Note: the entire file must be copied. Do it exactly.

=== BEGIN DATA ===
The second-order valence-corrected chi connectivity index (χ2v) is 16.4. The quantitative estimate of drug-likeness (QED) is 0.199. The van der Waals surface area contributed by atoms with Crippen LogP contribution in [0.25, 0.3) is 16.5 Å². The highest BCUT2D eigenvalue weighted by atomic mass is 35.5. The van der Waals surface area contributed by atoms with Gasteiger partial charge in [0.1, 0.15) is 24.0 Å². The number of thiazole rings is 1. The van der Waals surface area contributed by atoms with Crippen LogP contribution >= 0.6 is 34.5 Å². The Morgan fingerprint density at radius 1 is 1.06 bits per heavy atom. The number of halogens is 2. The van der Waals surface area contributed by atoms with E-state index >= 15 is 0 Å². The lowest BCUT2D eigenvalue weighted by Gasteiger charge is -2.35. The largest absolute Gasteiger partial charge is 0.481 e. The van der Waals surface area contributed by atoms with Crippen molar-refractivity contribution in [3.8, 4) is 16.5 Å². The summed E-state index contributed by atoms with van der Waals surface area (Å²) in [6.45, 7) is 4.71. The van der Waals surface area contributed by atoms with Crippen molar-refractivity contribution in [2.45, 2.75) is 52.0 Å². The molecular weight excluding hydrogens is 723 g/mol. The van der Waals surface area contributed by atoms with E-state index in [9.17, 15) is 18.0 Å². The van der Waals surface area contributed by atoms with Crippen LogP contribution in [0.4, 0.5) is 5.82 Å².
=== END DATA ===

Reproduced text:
The second-order valence-corrected chi connectivity index (χ2v) is 16.4. The quantitative estimate of drug-likeness (QED) is 0.199. The van der Waals surface area contributed by atoms with Crippen LogP contribution in [0.25, 0.3) is 16.5 Å². The highest BCUT2D eigenvalue weighted by atomic mass is 35.5. The van der Waals surface area contributed by atoms with Gasteiger partial charge in [0.1, 0.15) is 24.0 Å². The number of thiazole rings is 1. The van der Waals surface area contributed by atoms with Crippen LogP contribution >= 0.6 is 34.5 Å². The Morgan fingerprint density at radius 1 is 1.06 bits per heavy atom. The number of halogens is 2. The van der Waals surface area contributed by atoms with E-state index >= 15 is 0 Å². The lowest BCUT2D eigenvalue weighted by Gasteiger charge is -2.35. The largest absolute Gasteiger partial charge is 0.481 e. The van der Waals surface area contributed by atoms with Crippen molar-refractivity contribution in [3.8, 4) is 16.5 Å². The summed E-state index contributed by atoms with van der Waals surface area (Å²) in [6.45, 7) is 4.71. The van der Waals surface area contributed by atoms with Crippen molar-refractivity contribution in [2.45, 2.75) is 52.0 Å². The molecular weight excluding hydrogens is 723 g/mol. The van der Waals surface area contributed by atoms with E-state index in [9.17, 15) is 18.0 Å². The van der Waals surface area contributed by atoms with Crippen LogP contribution in [0.4, 0.5) is 5.82 Å².